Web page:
The New Republic Faced Challenges
A Spanish election in April 1931 ended with a resounding Republican victory. This victory saw Spain become a Republic, and the monarchy was discarded. However, the emergence of the new republic wasn’t a match for the myriads of problems that infected the nation.
The Spanish regions of Catalonia and Basque were interested in acquiring their own Independence. At that time, the Roman Catholic Church had a noticeable influence in Spain – this kept the Catholics at arm’s length from the Republican government.
To add fuel to fire, government realized that the military had way too much power which must be reduced immediately – army officers were forcefully retired from service. The increased hardships also confused the new government, leaving them with dangerous options on their table.
Mistakenly, the government started targeting the comfort of the privileged classes, including Catholics, military men, industrialists, and landowners. By stepping on the wrong feet, resistances began to mount against the government. Political parties were formed with ulterior motives.
As early as 1932, military coup attempts led by Manuel Azana were made on the Republican government, but they were unsuccessful. In January 1933, tensions further escalated when government troops fatally shot 25 people in an attempt to arrest them. Additionally, the killing of Calvo Sotelo (of the right-wing) on July 13, 1936, wasn’t taken lightly.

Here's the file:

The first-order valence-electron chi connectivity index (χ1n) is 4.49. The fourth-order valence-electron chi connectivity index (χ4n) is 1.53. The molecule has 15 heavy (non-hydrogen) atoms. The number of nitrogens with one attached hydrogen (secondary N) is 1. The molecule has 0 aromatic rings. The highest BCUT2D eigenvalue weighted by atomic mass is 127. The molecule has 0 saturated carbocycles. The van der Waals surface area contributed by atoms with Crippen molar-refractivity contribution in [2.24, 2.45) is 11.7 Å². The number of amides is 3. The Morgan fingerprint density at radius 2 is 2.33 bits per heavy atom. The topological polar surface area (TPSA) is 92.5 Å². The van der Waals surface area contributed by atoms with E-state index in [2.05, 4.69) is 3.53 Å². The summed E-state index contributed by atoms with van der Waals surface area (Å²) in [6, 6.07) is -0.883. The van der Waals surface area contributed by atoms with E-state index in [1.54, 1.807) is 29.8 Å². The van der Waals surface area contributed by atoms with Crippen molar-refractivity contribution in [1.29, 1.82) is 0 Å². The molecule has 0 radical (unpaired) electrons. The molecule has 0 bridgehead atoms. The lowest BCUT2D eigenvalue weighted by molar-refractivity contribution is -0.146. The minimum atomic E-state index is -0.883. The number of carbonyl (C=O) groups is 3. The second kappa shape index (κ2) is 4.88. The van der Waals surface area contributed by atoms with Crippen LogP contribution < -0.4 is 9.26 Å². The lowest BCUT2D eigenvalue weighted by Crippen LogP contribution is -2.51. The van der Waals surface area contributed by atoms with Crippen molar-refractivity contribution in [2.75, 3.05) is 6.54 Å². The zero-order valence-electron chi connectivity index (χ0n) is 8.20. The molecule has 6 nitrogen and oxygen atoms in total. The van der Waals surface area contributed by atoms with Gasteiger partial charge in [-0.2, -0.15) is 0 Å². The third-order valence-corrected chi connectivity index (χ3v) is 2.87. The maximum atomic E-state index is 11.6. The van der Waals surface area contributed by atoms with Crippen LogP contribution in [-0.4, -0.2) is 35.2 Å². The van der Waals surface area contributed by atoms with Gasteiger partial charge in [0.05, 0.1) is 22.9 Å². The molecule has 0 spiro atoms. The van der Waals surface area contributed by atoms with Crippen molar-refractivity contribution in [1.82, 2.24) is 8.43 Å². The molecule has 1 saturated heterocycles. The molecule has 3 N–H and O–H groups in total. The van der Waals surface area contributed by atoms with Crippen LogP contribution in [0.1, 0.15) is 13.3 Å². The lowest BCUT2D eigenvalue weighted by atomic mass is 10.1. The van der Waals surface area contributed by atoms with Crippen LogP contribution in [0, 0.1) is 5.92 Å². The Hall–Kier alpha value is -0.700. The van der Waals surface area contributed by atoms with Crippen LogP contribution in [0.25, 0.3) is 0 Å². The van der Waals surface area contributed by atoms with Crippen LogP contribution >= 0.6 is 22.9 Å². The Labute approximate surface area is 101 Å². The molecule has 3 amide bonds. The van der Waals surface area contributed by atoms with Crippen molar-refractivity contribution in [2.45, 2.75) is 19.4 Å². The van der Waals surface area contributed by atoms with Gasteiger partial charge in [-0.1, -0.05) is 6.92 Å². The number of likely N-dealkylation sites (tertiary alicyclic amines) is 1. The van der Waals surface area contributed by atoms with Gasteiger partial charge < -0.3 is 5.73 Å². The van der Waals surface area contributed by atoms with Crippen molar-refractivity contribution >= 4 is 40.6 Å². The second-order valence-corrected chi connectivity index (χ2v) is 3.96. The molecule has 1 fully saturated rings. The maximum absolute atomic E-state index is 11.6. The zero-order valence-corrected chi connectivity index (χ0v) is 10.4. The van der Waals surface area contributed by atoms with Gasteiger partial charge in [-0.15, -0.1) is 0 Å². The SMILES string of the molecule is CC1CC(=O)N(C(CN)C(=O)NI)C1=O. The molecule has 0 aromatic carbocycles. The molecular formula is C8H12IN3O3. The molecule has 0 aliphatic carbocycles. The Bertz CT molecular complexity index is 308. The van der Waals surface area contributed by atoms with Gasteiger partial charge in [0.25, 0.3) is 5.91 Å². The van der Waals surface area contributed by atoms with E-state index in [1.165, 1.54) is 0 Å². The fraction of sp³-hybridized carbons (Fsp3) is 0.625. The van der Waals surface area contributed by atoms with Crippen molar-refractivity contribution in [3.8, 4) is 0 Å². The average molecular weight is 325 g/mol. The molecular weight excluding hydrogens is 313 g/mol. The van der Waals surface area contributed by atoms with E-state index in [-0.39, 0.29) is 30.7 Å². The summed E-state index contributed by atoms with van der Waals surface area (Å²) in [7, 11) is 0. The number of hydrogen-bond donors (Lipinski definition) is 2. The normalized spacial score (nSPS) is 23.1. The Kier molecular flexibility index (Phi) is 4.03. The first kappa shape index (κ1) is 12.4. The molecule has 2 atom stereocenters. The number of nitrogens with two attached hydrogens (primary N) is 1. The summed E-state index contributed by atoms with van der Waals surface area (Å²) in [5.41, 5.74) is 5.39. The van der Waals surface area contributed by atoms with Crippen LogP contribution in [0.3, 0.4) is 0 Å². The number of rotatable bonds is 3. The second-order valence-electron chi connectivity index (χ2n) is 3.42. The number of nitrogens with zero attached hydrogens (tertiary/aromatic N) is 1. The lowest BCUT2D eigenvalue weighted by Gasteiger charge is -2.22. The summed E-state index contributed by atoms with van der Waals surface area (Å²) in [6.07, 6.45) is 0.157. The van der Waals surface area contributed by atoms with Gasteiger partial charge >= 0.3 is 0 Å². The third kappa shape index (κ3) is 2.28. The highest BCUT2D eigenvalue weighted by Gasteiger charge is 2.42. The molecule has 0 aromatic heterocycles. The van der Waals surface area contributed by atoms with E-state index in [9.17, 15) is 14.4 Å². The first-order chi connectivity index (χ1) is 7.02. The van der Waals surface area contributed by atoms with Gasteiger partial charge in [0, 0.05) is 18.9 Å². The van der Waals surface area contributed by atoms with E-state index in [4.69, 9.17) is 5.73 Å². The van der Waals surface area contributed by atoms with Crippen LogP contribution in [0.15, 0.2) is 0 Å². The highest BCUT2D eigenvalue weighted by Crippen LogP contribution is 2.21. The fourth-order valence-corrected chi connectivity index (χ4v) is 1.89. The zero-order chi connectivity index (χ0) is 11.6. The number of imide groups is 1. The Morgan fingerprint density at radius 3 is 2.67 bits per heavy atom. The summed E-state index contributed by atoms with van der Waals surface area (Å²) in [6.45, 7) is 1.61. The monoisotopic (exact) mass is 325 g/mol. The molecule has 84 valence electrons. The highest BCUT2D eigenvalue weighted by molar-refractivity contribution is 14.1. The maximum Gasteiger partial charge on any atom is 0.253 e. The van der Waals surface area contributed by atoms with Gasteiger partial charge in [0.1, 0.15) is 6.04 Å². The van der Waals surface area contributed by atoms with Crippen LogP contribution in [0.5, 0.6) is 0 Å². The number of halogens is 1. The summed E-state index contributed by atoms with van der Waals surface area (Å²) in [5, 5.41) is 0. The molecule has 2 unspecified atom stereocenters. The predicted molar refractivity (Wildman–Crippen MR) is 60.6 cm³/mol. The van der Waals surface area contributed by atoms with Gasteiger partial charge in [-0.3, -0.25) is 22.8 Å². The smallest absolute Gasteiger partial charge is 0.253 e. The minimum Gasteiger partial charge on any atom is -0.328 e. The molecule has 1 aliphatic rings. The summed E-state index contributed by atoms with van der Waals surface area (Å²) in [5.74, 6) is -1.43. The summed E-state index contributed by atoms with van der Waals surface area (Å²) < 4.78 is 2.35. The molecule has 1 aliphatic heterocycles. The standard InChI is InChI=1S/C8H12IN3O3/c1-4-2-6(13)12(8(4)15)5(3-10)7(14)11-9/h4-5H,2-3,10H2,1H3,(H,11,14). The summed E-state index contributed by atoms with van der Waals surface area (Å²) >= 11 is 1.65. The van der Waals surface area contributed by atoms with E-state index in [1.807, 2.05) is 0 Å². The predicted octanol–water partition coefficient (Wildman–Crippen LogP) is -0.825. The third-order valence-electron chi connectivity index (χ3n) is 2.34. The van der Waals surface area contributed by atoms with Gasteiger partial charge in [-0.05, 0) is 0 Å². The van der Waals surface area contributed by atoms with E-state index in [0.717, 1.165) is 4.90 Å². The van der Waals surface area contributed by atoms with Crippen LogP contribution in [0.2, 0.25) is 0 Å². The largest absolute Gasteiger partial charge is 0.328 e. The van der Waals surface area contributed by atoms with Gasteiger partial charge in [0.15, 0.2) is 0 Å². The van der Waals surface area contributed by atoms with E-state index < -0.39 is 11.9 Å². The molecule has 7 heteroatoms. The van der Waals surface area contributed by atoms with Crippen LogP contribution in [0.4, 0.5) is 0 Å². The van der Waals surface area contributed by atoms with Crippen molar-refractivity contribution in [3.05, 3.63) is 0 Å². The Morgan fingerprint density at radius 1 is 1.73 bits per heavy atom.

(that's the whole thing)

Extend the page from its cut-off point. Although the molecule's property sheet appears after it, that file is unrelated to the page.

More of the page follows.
Left parties united and founded the Popular Front party. More riots and protests occurred until the party won the 1936 elections; Azana became the Prime Minister. As more problems poured in, a full-blown Spanish Civil War ignited in July 1936 when General Francisco Franco’s army revolted against the Second Spanish Republic.
Timeline of the Spanish Civil War
February: The Popular Front party won big time in the election ; Azana was made Prime Minister (president).
March-May: The Falange Party was halted. Riots, protests, and strike actions rocked Spain.
July: Uprisings in Spanish Morocco and other places, followed by the dissolution of the regular army. Adolf Hitler (Germany) supported the Nationalists (the rebels). The Soviets backed Republicans. Italy flew Franco’s army to Spain’s mainland.
August: Volunteers from International Brigade alighted in Spain to support Republicans.
February: Spanish Nationalists started attacking Republicans. The International Brigade resisted the attacks.
March: General Franco aborted Madrid invasion because Italian volunteers were defeated in the Battle of Guadalajara.
April: Bombs from the air left Guernica in tatters.
May: Barcelona weakened by the fallout of Republicans.
June: Bilbao city conquered by Nationalists.
August: General Franco’s regime got recognition from the Vatican.
April: The Nationalists divided Spain into two.
May: Franco called for a complete surrender of Republicans.
July: Republican army weakened following the Battle of the Ebro.
October: International Brigade departed Spain.
January: General Franco overpowered Barcelona.
February: France and the UK duly recognized Franco’s regime.
March: Madrid, the Spanish capital, bowed down to General Franco.
April: Republicans finally agreed that General Francisco Franco had won; they surrendered completely.